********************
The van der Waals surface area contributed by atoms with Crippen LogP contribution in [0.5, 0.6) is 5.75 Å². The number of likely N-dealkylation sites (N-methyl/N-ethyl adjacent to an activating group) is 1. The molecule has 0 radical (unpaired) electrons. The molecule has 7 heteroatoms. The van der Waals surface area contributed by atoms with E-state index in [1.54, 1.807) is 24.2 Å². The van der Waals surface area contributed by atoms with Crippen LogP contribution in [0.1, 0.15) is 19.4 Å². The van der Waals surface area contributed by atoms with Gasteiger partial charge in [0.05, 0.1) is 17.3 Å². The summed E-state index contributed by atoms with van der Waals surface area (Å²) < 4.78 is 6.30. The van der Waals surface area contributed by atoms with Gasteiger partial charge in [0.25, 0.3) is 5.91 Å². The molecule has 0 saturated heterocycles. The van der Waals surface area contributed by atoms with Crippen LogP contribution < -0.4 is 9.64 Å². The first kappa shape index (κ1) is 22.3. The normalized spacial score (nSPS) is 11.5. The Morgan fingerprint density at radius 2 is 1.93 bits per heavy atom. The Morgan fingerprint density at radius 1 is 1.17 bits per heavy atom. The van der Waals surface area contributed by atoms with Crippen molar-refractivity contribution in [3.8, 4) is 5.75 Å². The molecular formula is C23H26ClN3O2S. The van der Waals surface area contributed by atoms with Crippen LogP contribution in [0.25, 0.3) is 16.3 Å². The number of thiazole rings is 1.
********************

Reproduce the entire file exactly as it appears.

The van der Waals surface area contributed by atoms with Crippen LogP contribution in [0.5, 0.6) is 5.75 Å². The number of likely N-dealkylation sites (N-methyl/N-ethyl adjacent to an activating group) is 1. The molecule has 0 radical (unpaired) electrons. The molecule has 7 heteroatoms. The van der Waals surface area contributed by atoms with E-state index in [1.54, 1.807) is 24.2 Å². The van der Waals surface area contributed by atoms with Crippen LogP contribution in [0.1, 0.15) is 19.4 Å². The van der Waals surface area contributed by atoms with Gasteiger partial charge in [0.05, 0.1) is 17.3 Å². The summed E-state index contributed by atoms with van der Waals surface area (Å²) < 4.78 is 6.30. The van der Waals surface area contributed by atoms with Gasteiger partial charge in [0.25, 0.3) is 5.91 Å². The molecule has 0 saturated heterocycles. The van der Waals surface area contributed by atoms with Crippen LogP contribution < -0.4 is 9.64 Å². The first kappa shape index (κ1) is 22.3. The normalized spacial score (nSPS) is 11.5. The Morgan fingerprint density at radius 2 is 1.93 bits per heavy atom. The Morgan fingerprint density at radius 1 is 1.17 bits per heavy atom. The van der Waals surface area contributed by atoms with Crippen molar-refractivity contribution in [3.8, 4) is 5.75 Å². The molecular formula is C23H26ClN3O2S. The van der Waals surface area contributed by atoms with Crippen LogP contribution in [0.25, 0.3) is 16.3 Å². The number of thiazole rings is 1.